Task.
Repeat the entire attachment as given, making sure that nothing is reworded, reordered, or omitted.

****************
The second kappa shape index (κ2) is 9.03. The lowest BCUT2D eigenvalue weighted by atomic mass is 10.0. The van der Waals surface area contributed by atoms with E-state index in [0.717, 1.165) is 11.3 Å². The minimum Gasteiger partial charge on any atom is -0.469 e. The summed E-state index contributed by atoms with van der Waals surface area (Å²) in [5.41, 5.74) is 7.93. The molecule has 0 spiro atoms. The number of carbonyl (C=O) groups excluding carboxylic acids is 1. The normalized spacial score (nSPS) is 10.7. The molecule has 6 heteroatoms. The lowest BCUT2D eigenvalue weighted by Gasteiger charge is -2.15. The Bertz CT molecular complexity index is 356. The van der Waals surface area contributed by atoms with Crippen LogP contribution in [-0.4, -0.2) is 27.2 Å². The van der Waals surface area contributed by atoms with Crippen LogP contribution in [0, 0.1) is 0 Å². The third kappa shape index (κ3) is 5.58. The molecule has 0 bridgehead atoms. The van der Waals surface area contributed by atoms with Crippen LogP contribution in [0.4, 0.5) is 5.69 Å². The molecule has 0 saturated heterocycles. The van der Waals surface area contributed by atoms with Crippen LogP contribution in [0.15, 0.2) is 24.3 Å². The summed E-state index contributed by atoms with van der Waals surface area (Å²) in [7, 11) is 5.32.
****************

The second kappa shape index (κ2) is 9.03. The lowest BCUT2D eigenvalue weighted by atomic mass is 10.0. The van der Waals surface area contributed by atoms with E-state index in [0.717, 1.165) is 11.3 Å². The minimum Gasteiger partial charge on any atom is -0.469 e. The summed E-state index contributed by atoms with van der Waals surface area (Å²) in [5.41, 5.74) is 7.93. The molecule has 0 spiro atoms. The number of carbonyl (C=O) groups excluding carboxylic acids is 1. The normalized spacial score (nSPS) is 10.7. The molecule has 6 heteroatoms. The lowest BCUT2D eigenvalue weighted by Gasteiger charge is -2.15. The Bertz CT molecular complexity index is 356. The van der Waals surface area contributed by atoms with Crippen LogP contribution in [-0.4, -0.2) is 27.2 Å². The van der Waals surface area contributed by atoms with Crippen LogP contribution in [0, 0.1) is 0 Å². The third kappa shape index (κ3) is 5.58. The molecule has 0 bridgehead atoms. The van der Waals surface area contributed by atoms with Crippen LogP contribution in [0.4, 0.5) is 5.69 Å². The molecule has 0 saturated heterocycles. The van der Waals surface area contributed by atoms with Crippen LogP contribution in [0.15, 0.2) is 24.3 Å². The summed E-state index contributed by atoms with van der Waals surface area (Å²) in [7, 11) is 5.32.